Without Carson, Ducks’ Depth Issues a Worry
By Paul Myerberg // Apr 3, 2012
Ironically, Tra Carson would have been a better traditional running back than the sublime De’Anthony Thomas, though not a better all-around offensive weapon. For all his unparalleled athletic gifts, Thomas lacks the size to be a LaMichael James-like every down back — though James, it should be added, also had to answer the inevitable questions about his own size, or lack thereof. Note the past tense in the first sentence: As first reported a month ago by the Eugene Register-Guard, Carson is in fact transferring, though Oregon, in a university-issued statement, pointed out that Carson “had not completely dismissed the notion of a return to Oregon until shortly before the end of the winter term.”
You can see why Carson might have had second thoughts. Transferring might guarantee a starting job elsewhere beginning in 2013, but is there another F.B.S. program that could offer an offense quite like Chip Kelly’s at Oregon? Perhaps more than any other attack — outside of Navy, Army and Air Force — Oregon’s system ensures that its backfield puts up crooked numbers on a weekly basis.
Carson was one half of Oregon’s gifted running back haul last February, joining Thomas, and rushed for 254 yards and a touchdown in fairly limited duties as a true freshman. Those numbers would have jumped ahead in 2012, had he opted to remain on campus.
James is gone, taking with him the 247 carries he earned a season ago. No, Carson wasn’t going to leapfrog ahead of his competition to earn the starting nod; regardless, he would have been in line for a serious bump in production, perhaps as the the more traditional second option to senior Kenjon Barner, James’ replacement in the starting lineup.
Carson had his options. Barner is a senior, Thomas a sophomore. Barner was going to carry the load this fall, with Thomas continuing to alter opposing defensive game plans as a running back and a receiver and in the return game. But Thomas isn’t an every down back; Carson, at 6’0, 227 pounds, has 250-carry size.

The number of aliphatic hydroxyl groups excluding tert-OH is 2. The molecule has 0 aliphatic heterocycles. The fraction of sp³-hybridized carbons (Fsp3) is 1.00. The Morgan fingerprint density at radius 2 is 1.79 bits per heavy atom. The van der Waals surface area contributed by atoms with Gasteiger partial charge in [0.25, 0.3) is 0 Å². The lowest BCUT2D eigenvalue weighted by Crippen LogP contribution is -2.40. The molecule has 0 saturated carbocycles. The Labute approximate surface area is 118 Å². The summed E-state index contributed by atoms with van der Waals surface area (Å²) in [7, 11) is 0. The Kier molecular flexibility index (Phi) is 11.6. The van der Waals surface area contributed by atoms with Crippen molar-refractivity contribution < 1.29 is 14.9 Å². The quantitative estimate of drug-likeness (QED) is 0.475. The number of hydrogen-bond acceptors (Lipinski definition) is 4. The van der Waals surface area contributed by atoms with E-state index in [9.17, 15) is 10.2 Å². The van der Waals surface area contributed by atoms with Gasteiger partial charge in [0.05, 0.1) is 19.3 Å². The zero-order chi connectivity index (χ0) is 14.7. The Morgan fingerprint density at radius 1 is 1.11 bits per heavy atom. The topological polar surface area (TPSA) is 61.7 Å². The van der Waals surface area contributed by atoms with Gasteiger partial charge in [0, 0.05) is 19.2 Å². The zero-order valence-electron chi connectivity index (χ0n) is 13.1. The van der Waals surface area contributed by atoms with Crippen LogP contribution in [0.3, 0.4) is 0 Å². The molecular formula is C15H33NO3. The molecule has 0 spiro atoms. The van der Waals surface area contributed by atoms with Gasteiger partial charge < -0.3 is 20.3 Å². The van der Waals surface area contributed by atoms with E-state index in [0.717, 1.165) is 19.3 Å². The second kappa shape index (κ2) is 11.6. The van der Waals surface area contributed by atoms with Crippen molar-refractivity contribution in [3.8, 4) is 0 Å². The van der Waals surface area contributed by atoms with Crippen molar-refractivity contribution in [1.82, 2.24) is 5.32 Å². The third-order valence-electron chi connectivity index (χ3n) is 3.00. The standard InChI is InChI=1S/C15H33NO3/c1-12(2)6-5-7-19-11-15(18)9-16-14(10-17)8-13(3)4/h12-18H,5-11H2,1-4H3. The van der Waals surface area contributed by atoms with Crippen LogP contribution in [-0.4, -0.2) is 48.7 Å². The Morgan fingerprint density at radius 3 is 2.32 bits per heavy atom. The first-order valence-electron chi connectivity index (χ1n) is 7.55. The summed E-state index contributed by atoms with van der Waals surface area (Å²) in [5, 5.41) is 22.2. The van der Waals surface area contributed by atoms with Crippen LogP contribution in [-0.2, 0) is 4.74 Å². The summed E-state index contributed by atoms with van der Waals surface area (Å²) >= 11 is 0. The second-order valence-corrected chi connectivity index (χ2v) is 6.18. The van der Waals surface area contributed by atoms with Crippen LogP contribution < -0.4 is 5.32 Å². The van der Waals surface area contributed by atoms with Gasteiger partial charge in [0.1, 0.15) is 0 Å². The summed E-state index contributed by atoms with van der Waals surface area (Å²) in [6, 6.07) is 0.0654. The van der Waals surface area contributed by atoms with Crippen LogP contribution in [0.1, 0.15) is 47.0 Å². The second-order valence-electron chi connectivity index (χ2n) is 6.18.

So he could have waited it out. Barner’s going to have a huge senior season, leaving Carson in a secondary — or tertiary — role, but there’s no reason to think that Carson couldn’t have been Oregon’s lead back in 2013, had he not transferred. With Thomas looking like a potential three-year player — now I’m really getting ahead of myself — Carson could have held a stranglehold on the position as a senior.
His decision to transfer — Carson wonders “what color uniform I’ll be in next year,” which is a great, only-at-Oregon quote — doesn’t hamper the Ducks’ bottom line too much heading into 2012. Barner is going to break out in a major way. Both he and Thomas should be considered Heisman contenders. They’ll do yeoman’s work for Kelly in the running game, but what happens if one suffers an injury?
Carson will be replaced in due time: Oregon signed Byron Marshall in February and has already landed a verbal commitment from five-star back Thomas Tyner for the class of 2013. For this coming season, however, Carson robs Oregon of valuable — and relatively proven — depth at the position, leaving the Ducks relying on Barner and Thomas to remain healthy for the entire season.
Ignore Thomas’ ability to win games as a receiver, or his ability to alter field position in the return game. If he misses, say, a month due to injury, Oregon would need either Marshall or former walk-on Ayele Ford to help pick up the slack in the running game. Marshall, a four-star recruit out of San Jose, won’t arrive until over the summer. For now, Oregon’s depth chart has Ford as the next in line for snaps behind Barner and Thomas.
With Carson officially gone, Oregon would be in trouble if Barner misses an extended period of time due to injury. Thomas had only 55 carries over 14 games last fall, and only twice more than four carries in any game during Pac-12 play — with a season-high of seven carries against Arizona State. If Barner misses September, the Ducks would need to cobble together a strong running game with Thomas, Ford and Marshall splitting Barner’s projected workload.
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